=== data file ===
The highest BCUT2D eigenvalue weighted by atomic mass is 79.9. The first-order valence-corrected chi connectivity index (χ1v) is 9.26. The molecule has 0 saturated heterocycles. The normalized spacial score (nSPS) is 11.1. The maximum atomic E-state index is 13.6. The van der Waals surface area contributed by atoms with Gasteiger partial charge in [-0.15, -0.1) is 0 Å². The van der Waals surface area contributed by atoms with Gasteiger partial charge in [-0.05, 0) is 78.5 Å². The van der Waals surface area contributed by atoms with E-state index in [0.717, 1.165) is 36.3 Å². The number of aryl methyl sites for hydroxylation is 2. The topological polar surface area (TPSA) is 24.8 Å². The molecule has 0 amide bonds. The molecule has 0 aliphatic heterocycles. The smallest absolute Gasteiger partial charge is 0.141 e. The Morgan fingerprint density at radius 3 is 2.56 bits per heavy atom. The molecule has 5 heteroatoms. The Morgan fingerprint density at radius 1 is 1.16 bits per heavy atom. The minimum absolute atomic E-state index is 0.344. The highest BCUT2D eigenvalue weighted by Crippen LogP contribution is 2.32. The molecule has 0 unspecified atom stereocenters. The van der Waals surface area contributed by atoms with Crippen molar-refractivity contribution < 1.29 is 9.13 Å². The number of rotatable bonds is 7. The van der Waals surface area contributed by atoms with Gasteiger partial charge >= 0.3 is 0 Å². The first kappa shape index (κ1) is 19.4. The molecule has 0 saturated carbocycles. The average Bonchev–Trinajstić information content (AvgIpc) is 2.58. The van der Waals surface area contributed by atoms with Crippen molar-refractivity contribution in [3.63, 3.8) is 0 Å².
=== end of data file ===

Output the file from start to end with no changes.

The highest BCUT2D eigenvalue weighted by atomic mass is 79.9. The first-order valence-corrected chi connectivity index (χ1v) is 9.26. The molecule has 0 saturated heterocycles. The normalized spacial score (nSPS) is 11.1. The maximum atomic E-state index is 13.6. The van der Waals surface area contributed by atoms with Gasteiger partial charge in [-0.15, -0.1) is 0 Å². The van der Waals surface area contributed by atoms with Gasteiger partial charge in [-0.05, 0) is 78.5 Å². The van der Waals surface area contributed by atoms with E-state index in [0.717, 1.165) is 36.3 Å². The number of aryl methyl sites for hydroxylation is 2. The topological polar surface area (TPSA) is 24.8 Å². The molecule has 0 amide bonds. The molecule has 0 aliphatic heterocycles. The smallest absolute Gasteiger partial charge is 0.141 e. The Morgan fingerprint density at radius 3 is 2.56 bits per heavy atom. The molecule has 5 heteroatoms. The Morgan fingerprint density at radius 1 is 1.16 bits per heavy atom. The minimum absolute atomic E-state index is 0.344. The highest BCUT2D eigenvalue weighted by Crippen LogP contribution is 2.32. The molecule has 0 unspecified atom stereocenters. The van der Waals surface area contributed by atoms with Crippen molar-refractivity contribution < 1.29 is 9.13 Å². The number of rotatable bonds is 7. The van der Waals surface area contributed by atoms with Gasteiger partial charge >= 0.3 is 0 Å². The first kappa shape index (κ1) is 19.4. The molecule has 0 saturated carbocycles. The average Bonchev–Trinajstić information content (AvgIpc) is 2.58. The van der Waals surface area contributed by atoms with Crippen molar-refractivity contribution in [3.63, 3.8) is 0 Å².